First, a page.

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Time Capsule

A half-century-old collection of oral histories in Kroch Library captures the tumult of spring 1969 in vivid detail

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Time Capsule

For more about the Takeover, read our March/April 2009 story “Getting it Straight.”

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3 thoughts on “Time Capsule

  1. Class of '68 (and MSEE '70)

    I woke up on the morning of April 19th and learned about the takeover from the Cornell Daily Sun. I immediately looked for my fraternity brother and roommate, a black student (I am white), and woke him up to tell him. His only word was “Shit”, and the threw on his clothes and disappeared for a couple of weeks. He was a great guy, an excellent mathematician with a beautiful singing voice. I knew that he resented some of the COSEP programs, which he saw as condescending, but we didn’t talk about race very much.
    It seems to me that I lived at Barton Hall for the next week; talking about race, or listening to others talk about race. I was even invited to my thesis adviser’s house for a discussion. I believe that was the singular legacy of the takeover – we talked about things that were previously not discussed and tried to understand them from the perspective of others. I learned that the underlying issues were more complicated, and much more subtle, than I thought they were.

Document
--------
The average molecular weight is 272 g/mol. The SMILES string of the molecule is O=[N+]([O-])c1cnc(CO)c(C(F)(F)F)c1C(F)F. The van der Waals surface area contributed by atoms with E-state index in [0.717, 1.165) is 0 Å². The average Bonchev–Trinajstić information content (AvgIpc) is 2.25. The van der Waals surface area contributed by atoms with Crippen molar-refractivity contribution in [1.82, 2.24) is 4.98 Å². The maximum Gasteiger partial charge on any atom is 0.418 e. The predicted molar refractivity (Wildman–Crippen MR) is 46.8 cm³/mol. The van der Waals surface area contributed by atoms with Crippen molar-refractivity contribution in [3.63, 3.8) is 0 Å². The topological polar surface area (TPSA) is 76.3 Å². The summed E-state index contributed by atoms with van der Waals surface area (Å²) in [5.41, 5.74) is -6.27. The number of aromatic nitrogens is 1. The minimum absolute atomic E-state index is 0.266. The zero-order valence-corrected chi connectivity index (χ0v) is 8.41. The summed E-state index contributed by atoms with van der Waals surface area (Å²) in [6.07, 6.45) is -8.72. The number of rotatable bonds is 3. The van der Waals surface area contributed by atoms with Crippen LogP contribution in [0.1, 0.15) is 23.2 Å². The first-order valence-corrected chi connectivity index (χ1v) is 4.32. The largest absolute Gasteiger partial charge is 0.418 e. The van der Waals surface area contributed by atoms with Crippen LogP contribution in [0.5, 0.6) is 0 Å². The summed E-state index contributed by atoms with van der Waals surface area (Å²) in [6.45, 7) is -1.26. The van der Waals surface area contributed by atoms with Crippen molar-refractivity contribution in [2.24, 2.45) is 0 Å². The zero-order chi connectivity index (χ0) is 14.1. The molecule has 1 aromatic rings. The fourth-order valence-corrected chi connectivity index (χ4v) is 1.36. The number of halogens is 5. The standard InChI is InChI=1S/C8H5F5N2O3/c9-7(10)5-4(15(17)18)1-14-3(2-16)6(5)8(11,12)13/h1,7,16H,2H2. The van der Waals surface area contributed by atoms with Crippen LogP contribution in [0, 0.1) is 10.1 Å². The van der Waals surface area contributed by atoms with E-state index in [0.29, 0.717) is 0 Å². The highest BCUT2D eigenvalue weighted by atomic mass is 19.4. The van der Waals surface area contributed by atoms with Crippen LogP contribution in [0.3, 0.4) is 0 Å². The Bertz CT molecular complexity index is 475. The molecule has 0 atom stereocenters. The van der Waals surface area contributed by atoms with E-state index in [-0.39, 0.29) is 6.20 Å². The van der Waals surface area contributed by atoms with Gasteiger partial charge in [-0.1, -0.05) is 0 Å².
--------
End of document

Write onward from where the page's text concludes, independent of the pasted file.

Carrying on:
Thank you for continuing the dialog. A long career working for a medium sized company has taught me that you cannot solve a problem or change a situation without first identifying it and understanding the current condition. And you can’t to this without discussion – a lot of it. Something that you often discover when you do this is that your preconceived notions are wrong.

  2. ‘71 Arts

    I somehow got involved with Rumor Control, which was to identify and verify (or not) things that were being reported in the press about the takeover of the Straight and goings on on campus. There were some very strange and crazy things being “reported” including public sex in Barton.
    I was with my friend Kim, an engineering student. His protest involved re-engineering the elevator at Day Hall to be random. At the time, I thought it was both apt and funny. The Administration clearly had no idea what to do or how to react.

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